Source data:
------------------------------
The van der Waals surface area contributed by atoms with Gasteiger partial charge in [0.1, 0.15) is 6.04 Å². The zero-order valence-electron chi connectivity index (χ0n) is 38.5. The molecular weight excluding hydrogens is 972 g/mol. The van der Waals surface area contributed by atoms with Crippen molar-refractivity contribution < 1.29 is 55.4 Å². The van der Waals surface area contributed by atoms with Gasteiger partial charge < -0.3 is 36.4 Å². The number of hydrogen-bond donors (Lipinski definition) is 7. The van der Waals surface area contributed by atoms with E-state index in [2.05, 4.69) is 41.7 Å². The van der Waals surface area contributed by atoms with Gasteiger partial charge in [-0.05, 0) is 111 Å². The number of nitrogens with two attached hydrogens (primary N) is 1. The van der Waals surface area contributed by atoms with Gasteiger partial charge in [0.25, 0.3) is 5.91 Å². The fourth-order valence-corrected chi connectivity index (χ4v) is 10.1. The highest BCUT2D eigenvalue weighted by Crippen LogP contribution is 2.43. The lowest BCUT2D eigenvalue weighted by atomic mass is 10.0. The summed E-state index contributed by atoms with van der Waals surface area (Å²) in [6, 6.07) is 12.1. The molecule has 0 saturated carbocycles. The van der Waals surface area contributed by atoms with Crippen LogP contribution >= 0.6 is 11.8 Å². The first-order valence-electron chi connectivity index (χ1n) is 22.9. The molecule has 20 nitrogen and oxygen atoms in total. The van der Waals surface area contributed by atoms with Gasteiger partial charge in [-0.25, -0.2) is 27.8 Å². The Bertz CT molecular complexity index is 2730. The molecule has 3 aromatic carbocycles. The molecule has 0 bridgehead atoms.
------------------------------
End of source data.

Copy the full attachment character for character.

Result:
The van der Waals surface area contributed by atoms with Gasteiger partial charge in [0.1, 0.15) is 6.04 Å². The zero-order valence-electron chi connectivity index (χ0n) is 38.5. The molecular weight excluding hydrogens is 972 g/mol. The van der Waals surface area contributed by atoms with Crippen molar-refractivity contribution < 1.29 is 55.4 Å². The van der Waals surface area contributed by atoms with Gasteiger partial charge < -0.3 is 36.4 Å². The number of hydrogen-bond donors (Lipinski definition) is 7. The van der Waals surface area contributed by atoms with E-state index in [2.05, 4.69) is 41.7 Å². The van der Waals surface area contributed by atoms with Gasteiger partial charge in [-0.05, 0) is 111 Å². The number of nitrogens with two attached hydrogens (primary N) is 1. The van der Waals surface area contributed by atoms with Gasteiger partial charge in [0.25, 0.3) is 5.91 Å². The fourth-order valence-corrected chi connectivity index (χ4v) is 10.1. The highest BCUT2D eigenvalue weighted by Crippen LogP contribution is 2.43. The lowest BCUT2D eigenvalue weighted by atomic mass is 10.0. The summed E-state index contributed by atoms with van der Waals surface area (Å²) in [6, 6.07) is 12.1. The molecule has 0 saturated carbocycles. The van der Waals surface area contributed by atoms with Crippen LogP contribution >= 0.6 is 11.8 Å². The first-order valence-electron chi connectivity index (χ1n) is 22.9. The molecule has 20 nitrogen and oxygen atoms in total. The van der Waals surface area contributed by atoms with Gasteiger partial charge in [-0.25, -0.2) is 27.8 Å². The Bertz CT molecular complexity index is 2730. The molecule has 3 aromatic carbocycles. The molecule has 0 bridgehead atoms.